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100 Points! Impossible!

| March 2, 2022

By Mark Wainwright
Talk Host/Voice Talent

 

SYRACUSE — It’s hard to believe in 2022 that NBA teams of the past struggled – sometimes desperately – to sell tickets. Decades ago, NBA clubs would often schedule “home” games in smaller nearby towns to drum up interest. That’s why the Philadelphia Warriors and the New York Knicks were playing a Philadelphia “home” game in Hershey, Pennsylvania on Friday night, March 2, 1962.

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Wednesday, March 2, 2022

| March 2, 2022

iHeartMedia Unveils New ‘Talkback’ Feature. The company has launched a new feature that allows listeners to engage with iHeartRadio personalities by recording themselves via the iHeartRadio mobile app and sending to the host or station. Dubbed “Talkback,” iHeartMedia says this “first-of-its-kind feature also makes it simple for listeners to pause their listening, join in the conversation or make a request using their voice, and then seamlessly unpause and return them back to the content they were listening to.” iHeartRadio chief product officer Chris Williams says, “We’re excited to give listeners a truly groundbreaking new way to engage with their favorite iHeartRadio hosts and personalities. Talkback is a direct line for our listeners to connect, join in the conversation and help shape what you hear across iHeart platforms like never before.” The company adds that soon Talkback will be expanded to include podcasts as well, giving podcast fans access to their favorite hosts, as well as the opportunity to influence future episodes.

 

Cumulus Promotes Keith Liesmann to RVP, Arkansas. In Arkansas, Cumulus Media promotes Keith Liesmann to the newly created position of regional vice president, in which he’ll oversee the company’s 16 stations in the state. Liesmann will continue to serve in his current role as market manager for the Cumulus Little Rock station group that includes news/talk KARN-FM. He’ll add responsibility for the oversight of Cumulus radio stations in Fayetteville and Fort Smith, Arkansas with the vice president/market manager of those markets reporting to him. Cumulus Media president of operations Bob Walker says, “Keith is a strategic and focused leader who has done a wonderful job in Little Rock, especially given the challenges all of us have had to overcome in the last two years. We are eager to see the positive impact all of our Arkansas stations will have working together under Keith’s leadership.”

 

Ostrowski Promoted to Executive Producer for White Sox Radio Network. Radio production pro Eric Ostrowski is promoted by Good Karma Brands and WVMP, Chicago “ESPN 1000” to the executive producer position for the White Sox Radio Network. Ostrowski has been with the station since 2014 and most recently was producer of the evening “Bleck & Abdalla” program starring Chris Bleck and Adam Abdalla. Ostrowski takes over the role from Ryan Maguire, who recently moved to Good Karma’s Milwaukee operations as director of content for WTMJ, WKTI-FM, and WGKB-AM/W269DL “The Truth.” Maguire says of Ostrowski, “I can’t think of a better person for this role because he understands every aspect of our broadcasts, is extremely organized and is very creative. His passion for White Sox baseball and positive energy were infectious during the 2021 season. Len Kasper, Darrin Jackson, Connor McKnight, our fans, partners and growing network of affiliates are in good hands.”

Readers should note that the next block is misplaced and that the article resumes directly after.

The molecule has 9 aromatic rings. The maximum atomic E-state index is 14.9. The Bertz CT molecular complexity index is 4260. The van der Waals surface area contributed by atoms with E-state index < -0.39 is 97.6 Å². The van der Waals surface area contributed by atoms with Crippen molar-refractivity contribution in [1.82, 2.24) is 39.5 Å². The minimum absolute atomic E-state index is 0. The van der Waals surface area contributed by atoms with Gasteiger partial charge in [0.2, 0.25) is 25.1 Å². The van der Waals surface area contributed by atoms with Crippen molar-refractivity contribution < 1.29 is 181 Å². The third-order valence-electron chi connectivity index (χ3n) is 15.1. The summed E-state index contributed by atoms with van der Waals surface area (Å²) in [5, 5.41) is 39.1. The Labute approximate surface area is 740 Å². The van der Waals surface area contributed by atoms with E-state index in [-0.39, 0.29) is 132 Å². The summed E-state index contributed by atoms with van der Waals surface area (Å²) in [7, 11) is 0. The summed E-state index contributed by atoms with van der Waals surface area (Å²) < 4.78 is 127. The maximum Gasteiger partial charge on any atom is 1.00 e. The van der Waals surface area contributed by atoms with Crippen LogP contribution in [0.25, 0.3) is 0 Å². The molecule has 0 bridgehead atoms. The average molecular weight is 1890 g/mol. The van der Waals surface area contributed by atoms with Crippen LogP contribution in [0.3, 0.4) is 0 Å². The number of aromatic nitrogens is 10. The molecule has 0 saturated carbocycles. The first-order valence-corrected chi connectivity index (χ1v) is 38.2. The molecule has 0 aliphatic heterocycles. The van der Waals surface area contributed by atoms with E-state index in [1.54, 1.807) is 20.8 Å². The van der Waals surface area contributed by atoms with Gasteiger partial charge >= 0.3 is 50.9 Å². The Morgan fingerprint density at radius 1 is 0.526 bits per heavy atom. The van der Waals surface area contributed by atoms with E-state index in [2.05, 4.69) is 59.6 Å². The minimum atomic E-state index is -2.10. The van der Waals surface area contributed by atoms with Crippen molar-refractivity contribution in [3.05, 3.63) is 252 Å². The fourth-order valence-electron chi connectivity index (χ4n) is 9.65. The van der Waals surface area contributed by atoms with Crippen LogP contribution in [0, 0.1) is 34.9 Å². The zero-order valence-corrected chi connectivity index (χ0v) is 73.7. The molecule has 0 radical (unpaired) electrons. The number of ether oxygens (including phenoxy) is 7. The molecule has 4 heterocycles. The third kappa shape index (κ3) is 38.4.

Triton Digital Releases January Streaming Rankers. The Streaming Metrics Monthly Rankers for January 2022 are released by Triton Digital. The rankers are computed based on Average Active Sesions (AAS), with Session Starts (SS), and Average Time Spent Listening (ATSL) also included. In the U.S., #1 publisher of streaming content (6am-12am, Mon-Sun) based on Average Active Sessions is iHeartMedia. Following in order are NPR Member Stations at #2, Audacy at #3, and Cumulus Streaming Network at #4. Other broadcasting companies ranking in the top 25 include Beasley Broadcasting Corporate at #7, Hubbard Broadcasting at #8, and Salem Communications at #11. See the complete report here.

 

ABC News Promotes Stacia Philips Deshishku to Executive Editor and SVP. Rising from her role as leading the ABC Audio division is Stacia Philips Deshishku, who is named executive editor and senior vice president for ABC News. In this new role, she’ll lead the editorial, strategic and creative cross-platform direction across the news division. She’ll also collaborate with the leaders of “Good Morning America,” “World News Tonight with David Muir,” “The View,” “This Week with George Stephanopoulos,” “20/20,” “Tamron Hall” and “Nightline,” as well as bookings and integrated content strategy. ABC News president Kim Godwin says, “Stacia steps into this role after leading our ABC Audio team for nearly three years as vice president and general manager. At Audio, Stacia’s leadership and journalistic skills helped re-brand ABC Radio to ABC Audio within six months of her appointment. She spearheaded new business opportunities, including growing its award-winning podcast library and designing a suite of digital audio, text and video businesses. During her tenure ABC Audio won a groundbreaking five Edward R. Murrow Awards in 2021, including Overall Excellence, Breaking News Coverage, Continuing Coverage, News Series, and Investigative Reporting.”